But what?

But your foreign ass just has to deal with it.

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Time Traveling Via NPR

paratrooper

I’ve been listening to old ‘This American Life’ episodes. Over the weekend, I listened to ones that were broadcast right after the attack on the World Trade Center. Like a time traveler, it’s interesting to hear what people feel at the time especially their attitudes towards the US heading to war. As expected, I was annoyed at experts at the time, people like Rumsfeld, who are selling the war with a calamitous need for justice and assurance that America is going to battle in most well thought-out manner. He couldn’t have been more wrong about everything. It’s amazing that they still allow him on television as an ‘expert’ on anything these days.

What’s most interesting was episode 196, when the events of September 11 are examined through different perspectives. Much like the movie ‘Rashomon,’ stories change drastically depending on whose eyes you’re experiencing them through. Of course, people in the west were scared. They we scared of this nebulous terrorist threat. As a westerner, this was probably my default point of view. The west needed a target. It needed to get back at someone. Saddam Hussein has always been a “bad guy” through most of the 90s. Perhaps getting him would turn the scales back into a place of normalcy.

But then there’s also the Muslim point of view. In the episode, a Palestinian teenager explains about why the September 11 attacks doesn’t benefit the Muslims, but instead benefits the Jews in Israel since it puts the Americans into conflict in the Middle East, much like Pearl Harbor brought America out of isolationism in WWII. This of course is seen as anti-Semitic conspiracy theories from western point of views, and in my opinion, rightfully so. But to some Muslims, especially Palestinians and with the different biases between western and Muslim media skewering regional opinion, this could very well be a plausible explanation for the attacks. Another Muslim point of view is that of a former soldier from Iraq who had to reluctantly fight for Saddam’s army. Not a rabid supporter of Saddam, the man had to explain to his son why the normally pleasant and well-meaning Americans had to violently terrorize their city. Looking back on this now, if he had stayed in the Iraqi army, this man would’ve been out of job and perhaps forced to join ISIS by now.

Lastly, the show also looked at war from the point of view of some soldiers. Despite best preparations, war is hell, and things could turn bloody in any minute. It is always best to approach war with reasoned reluctance than with the zeal and optimism the world had back in 2003, when we were confident at shocking and awing the enemy into submission.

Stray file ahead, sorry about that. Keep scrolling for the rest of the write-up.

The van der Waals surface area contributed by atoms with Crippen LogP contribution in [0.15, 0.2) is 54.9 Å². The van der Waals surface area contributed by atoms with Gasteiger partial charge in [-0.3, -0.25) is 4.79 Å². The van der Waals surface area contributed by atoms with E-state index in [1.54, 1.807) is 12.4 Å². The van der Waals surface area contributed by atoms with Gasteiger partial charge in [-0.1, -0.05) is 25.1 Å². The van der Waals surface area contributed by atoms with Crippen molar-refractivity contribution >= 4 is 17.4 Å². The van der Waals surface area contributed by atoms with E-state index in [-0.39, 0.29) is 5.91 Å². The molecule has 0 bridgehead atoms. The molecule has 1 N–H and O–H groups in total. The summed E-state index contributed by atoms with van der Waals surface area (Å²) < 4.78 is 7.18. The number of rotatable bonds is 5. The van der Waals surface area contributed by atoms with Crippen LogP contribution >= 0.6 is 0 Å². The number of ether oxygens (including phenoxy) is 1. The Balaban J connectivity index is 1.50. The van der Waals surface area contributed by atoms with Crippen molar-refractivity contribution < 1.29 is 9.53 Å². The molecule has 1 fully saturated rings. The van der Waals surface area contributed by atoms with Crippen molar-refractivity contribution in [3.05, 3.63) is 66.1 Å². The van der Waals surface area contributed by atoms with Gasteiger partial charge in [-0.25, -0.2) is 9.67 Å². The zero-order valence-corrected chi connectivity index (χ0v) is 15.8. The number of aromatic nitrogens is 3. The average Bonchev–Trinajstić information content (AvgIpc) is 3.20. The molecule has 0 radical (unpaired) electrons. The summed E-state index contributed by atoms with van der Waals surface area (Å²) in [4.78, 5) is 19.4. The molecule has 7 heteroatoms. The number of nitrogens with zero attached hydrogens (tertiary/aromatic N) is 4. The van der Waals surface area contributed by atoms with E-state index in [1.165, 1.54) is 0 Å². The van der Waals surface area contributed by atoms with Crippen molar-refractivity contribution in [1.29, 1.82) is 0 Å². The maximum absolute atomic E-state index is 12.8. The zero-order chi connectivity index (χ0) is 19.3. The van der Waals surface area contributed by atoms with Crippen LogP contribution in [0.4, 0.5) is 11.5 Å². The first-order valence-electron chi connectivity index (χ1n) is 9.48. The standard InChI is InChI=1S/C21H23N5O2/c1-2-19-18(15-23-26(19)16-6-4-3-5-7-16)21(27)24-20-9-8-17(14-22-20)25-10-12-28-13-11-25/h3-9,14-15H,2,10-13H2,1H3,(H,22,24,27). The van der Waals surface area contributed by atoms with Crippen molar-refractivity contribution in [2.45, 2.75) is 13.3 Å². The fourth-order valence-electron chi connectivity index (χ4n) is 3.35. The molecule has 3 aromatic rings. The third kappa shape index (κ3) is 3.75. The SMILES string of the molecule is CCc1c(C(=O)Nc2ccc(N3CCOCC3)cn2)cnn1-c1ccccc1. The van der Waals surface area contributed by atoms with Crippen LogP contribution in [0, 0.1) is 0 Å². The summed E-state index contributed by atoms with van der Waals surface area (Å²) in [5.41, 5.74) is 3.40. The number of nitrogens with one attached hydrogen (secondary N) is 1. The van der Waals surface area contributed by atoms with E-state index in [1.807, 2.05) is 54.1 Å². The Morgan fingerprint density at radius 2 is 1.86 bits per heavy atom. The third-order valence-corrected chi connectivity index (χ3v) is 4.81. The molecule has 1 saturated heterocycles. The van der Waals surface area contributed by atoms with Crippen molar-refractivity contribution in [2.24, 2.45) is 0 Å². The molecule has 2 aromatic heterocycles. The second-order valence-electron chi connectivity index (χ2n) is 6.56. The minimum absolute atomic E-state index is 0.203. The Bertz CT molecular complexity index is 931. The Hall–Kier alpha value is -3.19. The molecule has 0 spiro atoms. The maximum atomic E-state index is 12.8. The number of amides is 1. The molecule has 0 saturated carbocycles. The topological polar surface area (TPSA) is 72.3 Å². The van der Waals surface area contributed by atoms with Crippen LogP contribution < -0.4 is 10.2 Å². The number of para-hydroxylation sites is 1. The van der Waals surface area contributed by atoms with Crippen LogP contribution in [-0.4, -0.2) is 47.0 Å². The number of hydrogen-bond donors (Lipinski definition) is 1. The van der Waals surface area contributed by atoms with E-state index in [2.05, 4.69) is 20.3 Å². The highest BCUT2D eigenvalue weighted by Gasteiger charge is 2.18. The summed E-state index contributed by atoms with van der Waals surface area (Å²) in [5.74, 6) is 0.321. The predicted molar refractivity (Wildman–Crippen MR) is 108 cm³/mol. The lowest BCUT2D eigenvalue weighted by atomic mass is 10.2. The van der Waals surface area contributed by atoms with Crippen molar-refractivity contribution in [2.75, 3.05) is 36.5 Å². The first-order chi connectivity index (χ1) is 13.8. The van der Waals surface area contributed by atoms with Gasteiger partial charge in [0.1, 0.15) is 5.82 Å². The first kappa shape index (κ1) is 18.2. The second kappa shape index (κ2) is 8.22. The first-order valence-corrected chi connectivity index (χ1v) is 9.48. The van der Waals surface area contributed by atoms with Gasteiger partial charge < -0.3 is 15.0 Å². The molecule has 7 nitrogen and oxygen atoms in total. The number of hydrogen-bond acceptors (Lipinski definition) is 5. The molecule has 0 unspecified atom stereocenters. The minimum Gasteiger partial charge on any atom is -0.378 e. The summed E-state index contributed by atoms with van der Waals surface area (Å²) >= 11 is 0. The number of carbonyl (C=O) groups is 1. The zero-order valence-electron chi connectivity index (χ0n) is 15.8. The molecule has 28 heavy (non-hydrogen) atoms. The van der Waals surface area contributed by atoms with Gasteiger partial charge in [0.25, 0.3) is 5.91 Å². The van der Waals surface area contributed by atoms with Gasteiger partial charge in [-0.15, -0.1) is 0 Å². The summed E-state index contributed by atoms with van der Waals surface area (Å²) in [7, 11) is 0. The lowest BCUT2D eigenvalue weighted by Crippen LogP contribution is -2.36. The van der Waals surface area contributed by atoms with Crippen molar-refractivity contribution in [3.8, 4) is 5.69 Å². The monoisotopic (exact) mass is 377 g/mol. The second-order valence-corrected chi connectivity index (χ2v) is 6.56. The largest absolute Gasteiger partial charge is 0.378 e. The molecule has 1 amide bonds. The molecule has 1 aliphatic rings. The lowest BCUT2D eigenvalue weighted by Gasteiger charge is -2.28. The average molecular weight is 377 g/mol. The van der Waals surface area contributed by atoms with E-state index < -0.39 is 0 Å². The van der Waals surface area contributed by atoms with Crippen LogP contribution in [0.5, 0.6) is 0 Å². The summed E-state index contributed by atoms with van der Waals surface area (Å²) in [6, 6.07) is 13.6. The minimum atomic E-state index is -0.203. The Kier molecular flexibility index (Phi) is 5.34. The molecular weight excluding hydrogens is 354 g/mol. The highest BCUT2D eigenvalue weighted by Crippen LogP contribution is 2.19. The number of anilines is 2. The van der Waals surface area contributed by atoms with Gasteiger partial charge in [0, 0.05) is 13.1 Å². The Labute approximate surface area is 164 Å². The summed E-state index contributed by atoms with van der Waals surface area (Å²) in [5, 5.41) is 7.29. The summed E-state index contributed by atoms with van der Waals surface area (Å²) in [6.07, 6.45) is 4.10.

Episode 200 looked at the radio station set up by the CIA to help overthrow the democratically elected president of Guatemala in 1954, Jacobo Arbenz. It was an interesting examination of the power of radio back in the day and the way propaganda is used both during a conflict and long after, when myths cultivated. What I find most poignant however, is the comment by Prof. Nick Cullather, who says that while the US does have a responsibility to sometimes intervene in foreign countries’ affairs, it is far more difficult to face the magnitude of the task afterwards. It is quite easy to depose a leader compared to the difficulty of finding a suitable replacement. Just look at Guatemala after Arbenz, Syria in 1949, Iran in the 50s, Chile and the junta in the 70s. And now Iraq with the fall of Saddam has the whole Middle East in a quagmire.

Listening to old radio shows and “time travelling” is a nice distraction during my commute. However, I would’ve hoped our leaders had more insight to predict the future. Looking back now, we were all such fools back then. It is amazing that NPR had the courage and prudence to examine issues from different perspectives, especially with the national climate in 2001-2003. Unfortunately, being seen as an organization with liberal biases, I doubt that it or any other organizations like it would have their ideas taken seriously in the mainstream media.